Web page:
An Individual Retirement Account (IRA) is a tax-friendly retirement savings plan. In a standard IRA, contributions are tax-deductible, but tax must be paid on all withdrawals. In a Roth IRA, designated Roth contributions are included in gross income. However, Roth IRA earnings are non-taxable, providing the conditions of the Roth account are met.
The contribution levels for both standard and Roth IRAs are the same. In both cases, the maximum amount which may be contributed to an IRA or combination of IRAs per year is the lower of earned income or contribution limit. All contributions except rollovers or transfers must be made with cash or cash equivalents.
For the 2011 tax year, the IRA contribution limit is $5,000. If you are 50 years of age or older at the end of the tax year, you can add an extra $1,000, for a total of $6,000. If you do not use the full amount of your IRA contribution limit in 2011, the difference does not carry over into 2012.
All contributions to your IRA do not have to be added into the account in one lump sum. Instead, you might choose to divide your contribution into smaller payments over the course of the year.
These contribution limits are over and above the contribution limits for a 401k. Employees may hold both an IRA and a 401k at the same time, and contribute the maximum amount to each.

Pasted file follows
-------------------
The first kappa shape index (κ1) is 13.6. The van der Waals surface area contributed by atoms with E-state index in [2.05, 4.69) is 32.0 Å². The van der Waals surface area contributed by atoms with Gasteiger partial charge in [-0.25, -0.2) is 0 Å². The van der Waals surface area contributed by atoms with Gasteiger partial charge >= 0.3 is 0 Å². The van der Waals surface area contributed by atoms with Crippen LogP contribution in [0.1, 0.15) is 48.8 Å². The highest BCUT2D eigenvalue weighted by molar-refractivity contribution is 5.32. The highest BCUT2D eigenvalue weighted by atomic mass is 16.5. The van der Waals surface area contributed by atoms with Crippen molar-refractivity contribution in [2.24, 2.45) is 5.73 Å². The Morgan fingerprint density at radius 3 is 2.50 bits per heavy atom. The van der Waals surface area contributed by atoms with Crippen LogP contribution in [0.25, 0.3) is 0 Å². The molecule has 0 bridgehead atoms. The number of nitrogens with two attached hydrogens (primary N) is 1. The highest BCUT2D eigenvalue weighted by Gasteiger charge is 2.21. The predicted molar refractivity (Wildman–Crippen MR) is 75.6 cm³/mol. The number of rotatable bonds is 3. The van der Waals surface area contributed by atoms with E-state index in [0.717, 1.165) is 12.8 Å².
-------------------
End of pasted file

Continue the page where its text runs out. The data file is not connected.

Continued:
However, your IRA contribution limit is for all your IRAs together, even if they are of different kinds. You cannot contribute the maximum amount to each IRA separately.
For standard IRAs, there is also a phaseout limit on contributions. If you are covered by a retirement plan at work and you are single, the 2011 phaseout applies between $56,000 and $66,000. If you are married, filing jointly, and are covered by a work retirement plan, the phaseout applies between $90,000 and $109,000. If you are not covered by a retirement plan at work and you are married, filing jointly, the phaseout applies between $169,000 and $179,000. The phaseout does not apply if you are single and not covered by a retirement plan at work.
IRA contributions can also be made on behalf of the spouse. Employees have no reporting obligation for designated Roth contributions made to a Roth IRA. A surviving spouse who also holds a Roth IRA can combine the two Roth IRAs into a single plan without any tax penalty. Thus, in estate planning, it is almost always a good idea to keep money in a Roth IRA.
Funds in an IRA must be kept in the plan for a minimum of 5 consecutive tax years. Qualified distributions can begin anytime after the employee is 59-1/2 years old, provided the 5 year seasoning period has passed. Although tax must be paid on distributions from standard IRAs, all qualified distributions from Roth IRAs are completely tax-free.